We Are Okay(2)

By: Nina Lacour

I close my eyes. The heater clicks off. I wait to see what will fill me.

Slowly it comes: Sand. Beach grass and beach glass. Gulls and sanderlings. The sound and then—faster—the sight of waves crashing in, pulling back, disappearing into ocean and sky. I open my eyes. It’s too much.

The moon is a bright sliver out my window. My desk lamp, shining on a piece of scratch paper, is the only light on in all one hundred rooms of this building. I’m making a list, for after Mabel leaves.

read the NYT online each morning

buy groceries

make soup

ride the bus to the shopping district/library/café

read about solitude


watch documentaries

listen to podcasts

find new music . . .

I fill the electric kettle in the bathroom sink and then make myself Top Ramen. While eating, I download an audiobook on meditation for beginners. I press play. My mind wanders.

Later, I try to sleep, but the thoughts keep coming. Everything’s swirling together: Hannah, talking about meditation and Broadway shows. The groundskeeper, and if I will need something from him. Mabel, somehow arriving here, where I live now, somehow making herself a part of my life again. I don’t even know how I will form the word hello. I don’t know what I will do with my face: if I will be able to smile, or even if I should. And through all of this is the heater, clicking on and off, louder and louder the more tired I become.

I turn on my bedside lamp and pick up the book of essays.

I could try the exercise again and stay on solid ground this time. I remember redwood trees so monumental it took five of us, fully grown with arms outstretched, to encircle just one of them. Beneath the trees were ferns and flowers and damp, black dirt. But I don’t trust my mind to stay in that redwood grove, and right now, outside and covered in snow, are trees I’ve never wrapped my arms around. In this place, my history only goes three months back. I’ll start here.

I climb out of bed and pull a pair of sweats over my leggings, a bulky sweater over my turtleneck. I drag my desk chair to my door, and then down the hall to the elevator, where I push the button for the top floor. Once the elevator doors open, I carry the chair to the huge, arched window of the tower, where it’s always quiet, even when the dorm is full. There I sit with my palms on my knees, my feet flat on the carpet.

Outside is the moon, the contours of trees, the buildings of the campus, the lights that dot the path. All of this is my home now, and it will still be my home after Mabel leaves. I’m taking in the stillness of that, the sharp truth of it. My eyes are burning, my throat is tight. If only I had something to take the edge off the loneliness. If only lonely were a more accurate word. It should sound much less pretty. Better to face this now, though, so that it doesn’t take me by surprise later, so that I don’t find myself paralyzed and unable to feel my way back to myself.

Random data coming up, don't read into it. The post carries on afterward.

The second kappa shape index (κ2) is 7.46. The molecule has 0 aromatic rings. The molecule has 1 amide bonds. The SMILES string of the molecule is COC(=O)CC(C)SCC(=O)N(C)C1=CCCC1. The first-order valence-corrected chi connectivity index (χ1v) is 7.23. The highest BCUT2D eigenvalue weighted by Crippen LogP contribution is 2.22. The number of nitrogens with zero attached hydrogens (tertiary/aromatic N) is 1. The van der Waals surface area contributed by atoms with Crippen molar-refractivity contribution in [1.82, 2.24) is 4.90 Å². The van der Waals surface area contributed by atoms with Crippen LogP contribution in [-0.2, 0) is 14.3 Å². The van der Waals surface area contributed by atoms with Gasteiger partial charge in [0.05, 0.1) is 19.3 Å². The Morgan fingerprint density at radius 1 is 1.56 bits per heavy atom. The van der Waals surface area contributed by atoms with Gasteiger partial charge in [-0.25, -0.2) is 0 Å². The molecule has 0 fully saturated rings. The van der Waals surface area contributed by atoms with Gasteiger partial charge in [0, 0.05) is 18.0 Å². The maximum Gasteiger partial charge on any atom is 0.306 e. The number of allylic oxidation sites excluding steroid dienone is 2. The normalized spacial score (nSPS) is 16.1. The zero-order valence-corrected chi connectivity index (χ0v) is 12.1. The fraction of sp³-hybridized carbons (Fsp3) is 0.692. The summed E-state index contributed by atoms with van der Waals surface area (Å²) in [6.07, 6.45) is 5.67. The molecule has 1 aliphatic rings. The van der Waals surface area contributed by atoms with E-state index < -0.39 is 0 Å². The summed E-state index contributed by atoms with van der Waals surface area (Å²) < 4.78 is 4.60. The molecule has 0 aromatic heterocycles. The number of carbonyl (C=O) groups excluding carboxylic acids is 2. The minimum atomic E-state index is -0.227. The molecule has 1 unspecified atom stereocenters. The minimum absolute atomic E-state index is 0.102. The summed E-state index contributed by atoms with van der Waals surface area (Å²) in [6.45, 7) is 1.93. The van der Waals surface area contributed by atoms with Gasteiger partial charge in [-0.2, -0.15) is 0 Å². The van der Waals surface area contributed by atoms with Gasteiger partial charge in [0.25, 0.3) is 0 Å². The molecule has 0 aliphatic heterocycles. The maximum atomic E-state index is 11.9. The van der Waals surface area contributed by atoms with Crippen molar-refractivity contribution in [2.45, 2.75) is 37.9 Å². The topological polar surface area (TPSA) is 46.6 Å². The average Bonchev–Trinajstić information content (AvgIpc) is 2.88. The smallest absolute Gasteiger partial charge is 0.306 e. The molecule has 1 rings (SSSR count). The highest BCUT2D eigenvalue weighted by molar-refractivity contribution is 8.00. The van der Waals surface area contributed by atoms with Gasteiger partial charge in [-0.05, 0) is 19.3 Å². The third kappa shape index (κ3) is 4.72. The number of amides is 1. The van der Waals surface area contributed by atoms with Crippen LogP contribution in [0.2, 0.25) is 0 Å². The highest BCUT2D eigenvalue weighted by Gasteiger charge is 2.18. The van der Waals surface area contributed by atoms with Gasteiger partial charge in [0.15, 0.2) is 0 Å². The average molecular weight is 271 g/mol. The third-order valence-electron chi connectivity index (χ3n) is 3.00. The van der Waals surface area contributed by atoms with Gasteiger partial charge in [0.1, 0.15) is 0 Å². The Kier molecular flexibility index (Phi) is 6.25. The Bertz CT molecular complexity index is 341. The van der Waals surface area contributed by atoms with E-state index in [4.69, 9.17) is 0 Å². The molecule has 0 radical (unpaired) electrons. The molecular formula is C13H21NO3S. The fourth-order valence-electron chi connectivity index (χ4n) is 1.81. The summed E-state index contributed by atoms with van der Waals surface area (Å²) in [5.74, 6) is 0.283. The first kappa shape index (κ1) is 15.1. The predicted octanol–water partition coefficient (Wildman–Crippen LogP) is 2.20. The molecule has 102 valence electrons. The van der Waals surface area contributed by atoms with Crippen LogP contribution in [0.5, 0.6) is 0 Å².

I breathe in. I breathe out. I keep my eyes open to these new trees.

I know where I am, and what it means to be here. I know Mabel is coming tomorrow, whether I want her to or not. I know that I am always alone, even when surrounded by people, so I let the emptiness in.

The sky is the darkest blue, each star clear and bright. My palms are warm on my legs. There are many ways of being alone. That’s something I know to be true. I breathe in (stars and sky). I breathe out (snow and trees).

There are many ways of being alone, and the last time wasn’t like this.

Morning feels different.

I slept until almost ten, when I heard the groundskeeper’s truck on the drive below my room, clearing the snow. I’m showered and dressed now; my window lets in daylight. I choose a playlist and plug Hannah’s speakers into my computer. Soon an acoustic guitar strum fills the room, followed by a woman’s voice. Electric kettle in hand, I prop open my door on the way to the bathroom sink. The song follows me around the corner. I leave the bathroom door open, too. As long as I’m their only inhabitant, I should make these spaces feel more like mine.

Water fills the kettle. I look at my reflection while I wait. I try to smile in the way I should when Mabel arrives. A smile that conveys as much welcome as regret. A smile with meaning behind it, one that says all I need to say to her so I don’t have to form the right words. I shut off the faucet.

Back in my room, I plug in the kettle and pick up my yellow bowl from where it rests, tipped over to dry, from last night. I pour in granola and the rest of the milk from the tiny fridge wedged between Hannah’s desk and mine. I’ll be drinking my breakfast tea black this morning.

In seven and a half hours, Mabel will arrive. I cross to the doorway to see the room as she’ll see it. Thankfully, Hannah’s brought some color into it, but it only takes a moment to notice the contrast between her side and mine. Other than my plant and the bowls, even my desk is bare. I sold back all of last semester’s textbooks two days ago, and I don’t really want her to see the book on solitude. I slip it into my closet—there’s plenty of room—and when I turn back, I’m faced with the worst part of all: my bulletin board without a single thing on it. I may not be able to do much about my smile, but I can do something about this.